Posts tagged specification

Throughout the Linkey project I’ve been working on a number of PHP libraries that aim to make working with OAuth 2.0 easier.

The library is now at version 2.1, implements the entire core OAuth 2.0 specification and bearer token specification and has had over 1800 installations at the time of writing.

I’m very happy to announce that the University of Lincoln has agreed to transfer ownership of the code to the “PHP League of Extraordinary Packages” which means that it’ll continue to receive updates and be maintained by a number of developers around the world (myself included).

The server repository is now hosted at and the client library is now hosted at

I have updated the wikis on both repositories with thorough documentation about how to use each library, and on the server library wiki I’ve added a lot more implementation about how to implement the library for common use cases.

My intention with all the code that has been written as an output of this project was that it would be as easy to use as possible and I’ve had some great feedback from developers:

— “Thanks for making your OAuth 2.0 server library public! It is people like you that make my job slightly more tolerable :)”

— “I wanted to thank you for your awesome library @alexbilbie :)”

— “Thank you for the great posts and lib”

— “If you drink, I will buy you a virtual beer!! What you built is awesome”

And finally in reply to a question that a developer asked me about how to do something with the library:

— “I’m really not surprised it was that simple – you’ve really built this with the end developer in mind. Once again, thanks very much for the info and the repo.”

To conclude I’m really happy with the code, I’ve learnt an awful lot as it has been developed and refined and I’m pleased that it’s new home will ensure long term sustainability.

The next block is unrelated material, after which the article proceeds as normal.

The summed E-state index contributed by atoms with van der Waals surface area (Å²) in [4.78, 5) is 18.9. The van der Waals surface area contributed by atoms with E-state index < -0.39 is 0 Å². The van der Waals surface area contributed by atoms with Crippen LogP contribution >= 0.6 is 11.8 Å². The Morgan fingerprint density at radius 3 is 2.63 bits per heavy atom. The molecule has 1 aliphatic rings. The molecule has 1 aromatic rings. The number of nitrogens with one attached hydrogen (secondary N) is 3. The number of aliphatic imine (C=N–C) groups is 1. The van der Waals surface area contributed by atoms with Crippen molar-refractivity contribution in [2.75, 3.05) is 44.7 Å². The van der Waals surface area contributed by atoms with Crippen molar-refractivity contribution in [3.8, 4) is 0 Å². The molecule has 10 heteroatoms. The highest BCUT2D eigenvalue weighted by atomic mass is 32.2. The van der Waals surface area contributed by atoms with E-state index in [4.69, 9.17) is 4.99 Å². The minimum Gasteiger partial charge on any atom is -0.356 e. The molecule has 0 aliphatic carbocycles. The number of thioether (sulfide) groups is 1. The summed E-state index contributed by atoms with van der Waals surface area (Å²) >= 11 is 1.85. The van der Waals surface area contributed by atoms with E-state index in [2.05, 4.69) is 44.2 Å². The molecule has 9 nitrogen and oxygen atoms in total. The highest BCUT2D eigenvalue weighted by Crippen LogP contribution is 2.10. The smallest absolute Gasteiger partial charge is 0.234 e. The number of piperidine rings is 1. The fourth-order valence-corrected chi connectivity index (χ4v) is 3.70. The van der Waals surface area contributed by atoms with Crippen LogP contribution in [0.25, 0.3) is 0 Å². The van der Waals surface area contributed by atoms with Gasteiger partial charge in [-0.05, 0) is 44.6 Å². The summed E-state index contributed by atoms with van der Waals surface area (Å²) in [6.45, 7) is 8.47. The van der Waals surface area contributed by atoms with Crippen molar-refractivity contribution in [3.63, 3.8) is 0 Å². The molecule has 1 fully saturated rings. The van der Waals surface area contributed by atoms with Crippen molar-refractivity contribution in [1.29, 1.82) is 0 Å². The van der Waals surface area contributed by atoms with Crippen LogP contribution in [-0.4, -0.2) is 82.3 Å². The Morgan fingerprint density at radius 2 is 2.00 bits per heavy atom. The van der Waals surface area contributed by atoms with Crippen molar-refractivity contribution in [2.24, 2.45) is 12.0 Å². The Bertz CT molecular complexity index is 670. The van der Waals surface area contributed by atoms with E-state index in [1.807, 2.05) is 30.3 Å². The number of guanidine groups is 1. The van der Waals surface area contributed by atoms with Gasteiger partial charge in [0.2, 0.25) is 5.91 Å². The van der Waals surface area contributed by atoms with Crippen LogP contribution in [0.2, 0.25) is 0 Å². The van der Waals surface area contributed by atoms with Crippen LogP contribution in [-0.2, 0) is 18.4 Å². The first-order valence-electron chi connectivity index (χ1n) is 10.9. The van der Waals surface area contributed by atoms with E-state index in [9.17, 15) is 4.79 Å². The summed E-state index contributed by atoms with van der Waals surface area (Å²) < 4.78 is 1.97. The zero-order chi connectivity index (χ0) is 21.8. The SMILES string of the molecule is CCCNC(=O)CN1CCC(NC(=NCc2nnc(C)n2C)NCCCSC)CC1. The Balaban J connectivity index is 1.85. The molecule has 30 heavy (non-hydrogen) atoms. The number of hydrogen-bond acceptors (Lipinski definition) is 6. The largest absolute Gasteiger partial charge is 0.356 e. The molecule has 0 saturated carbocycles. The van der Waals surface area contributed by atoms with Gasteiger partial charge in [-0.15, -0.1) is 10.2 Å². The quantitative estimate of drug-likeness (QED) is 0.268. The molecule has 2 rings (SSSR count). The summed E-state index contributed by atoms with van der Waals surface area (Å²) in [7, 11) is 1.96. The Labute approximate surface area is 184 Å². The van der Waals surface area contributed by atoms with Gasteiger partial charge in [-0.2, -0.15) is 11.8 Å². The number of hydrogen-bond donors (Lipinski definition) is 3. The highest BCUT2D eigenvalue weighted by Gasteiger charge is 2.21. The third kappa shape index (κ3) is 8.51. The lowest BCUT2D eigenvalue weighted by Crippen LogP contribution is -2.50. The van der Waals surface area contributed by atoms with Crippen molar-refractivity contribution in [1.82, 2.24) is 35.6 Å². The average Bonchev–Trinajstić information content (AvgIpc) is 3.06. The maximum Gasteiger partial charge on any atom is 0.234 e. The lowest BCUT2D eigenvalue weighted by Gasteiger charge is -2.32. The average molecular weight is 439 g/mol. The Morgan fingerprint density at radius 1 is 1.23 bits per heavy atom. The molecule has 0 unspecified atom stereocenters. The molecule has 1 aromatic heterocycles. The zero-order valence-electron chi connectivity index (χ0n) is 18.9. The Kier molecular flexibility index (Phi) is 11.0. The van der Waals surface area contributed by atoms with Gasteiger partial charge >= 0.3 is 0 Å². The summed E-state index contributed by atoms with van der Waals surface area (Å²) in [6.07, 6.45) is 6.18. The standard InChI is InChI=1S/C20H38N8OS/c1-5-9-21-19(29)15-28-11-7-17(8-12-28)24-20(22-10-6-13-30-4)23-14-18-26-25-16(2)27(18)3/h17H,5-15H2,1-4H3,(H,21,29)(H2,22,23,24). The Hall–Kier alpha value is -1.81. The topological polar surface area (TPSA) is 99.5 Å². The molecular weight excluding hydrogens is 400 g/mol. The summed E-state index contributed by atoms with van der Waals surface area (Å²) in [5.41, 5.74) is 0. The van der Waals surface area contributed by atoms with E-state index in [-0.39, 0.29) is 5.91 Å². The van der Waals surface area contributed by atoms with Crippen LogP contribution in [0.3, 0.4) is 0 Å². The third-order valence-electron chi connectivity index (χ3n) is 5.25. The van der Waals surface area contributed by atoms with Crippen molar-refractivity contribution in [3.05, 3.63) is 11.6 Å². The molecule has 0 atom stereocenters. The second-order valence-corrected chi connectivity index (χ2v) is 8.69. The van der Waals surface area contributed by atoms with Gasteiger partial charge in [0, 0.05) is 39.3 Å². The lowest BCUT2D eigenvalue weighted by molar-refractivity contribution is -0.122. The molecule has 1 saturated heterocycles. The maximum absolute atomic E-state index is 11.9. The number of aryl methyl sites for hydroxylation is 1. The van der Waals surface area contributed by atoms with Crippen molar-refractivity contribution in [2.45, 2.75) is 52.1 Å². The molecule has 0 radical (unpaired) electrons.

Eran Hammer who, until a few days ago, was the main editor of OAuth 2.0 has written this very damning blog post about the protocol

I’ve been following the working group for about a year now and there has been an awful lot of bickering and mindless discussion.

As I’ve stated already, I’ve spent the last few weeks working on a brand new library that implements the current spec (draft 30) and I do feel myself agreeing with some of his points:

  • Yes the specification mess, I’ve highlighted and sticky noted the printed document to death and the flow between different sections is really bad
  • Some new features such as refresh tokens are overly complicated and don’t benefit the protocol, and it means clients now have to maintain access token state added to complexity
  • Just reading the spec you can tell how much it has been influenced enterprise – many features are very open ended so that you bolt OAuth onto something else (or something else onto OAuth)
  • Bearer tokens over SSL/TLS by themselves are bad and I think signatures need to come back
    • Basically if I steal someone’s access token I can use that wily nilly, however with signatures the entire request is signed with the client’s secret key so unless the secret key is leaked you can’t just use access tokens by themselves

I disagree however that the protocol (in it’s current state) is complicated, they’ve done great work at making it a 3 (or 4) legged protocol to just 2 legs and everyone agrees that bit of the protocol has been done well.

In terms of his suggestion that alternatives to OAuth that are outside the reach of the IETF might crop up I’m quite interested in this and if something crops up I’ll stick my nose in, and if one doesn’t then I’d be interested in having a go in writing one myself as an output of Linkey.

In terms of the extension documents (which include the assertions (SAML) extension, i don’t know enough about SAML to make any sort of informed opinion about this, however I’ve also still yet to see any public implementation of it.

It’s 9am on Monday 25th June 2012 and the Linkey project is officially kicking off.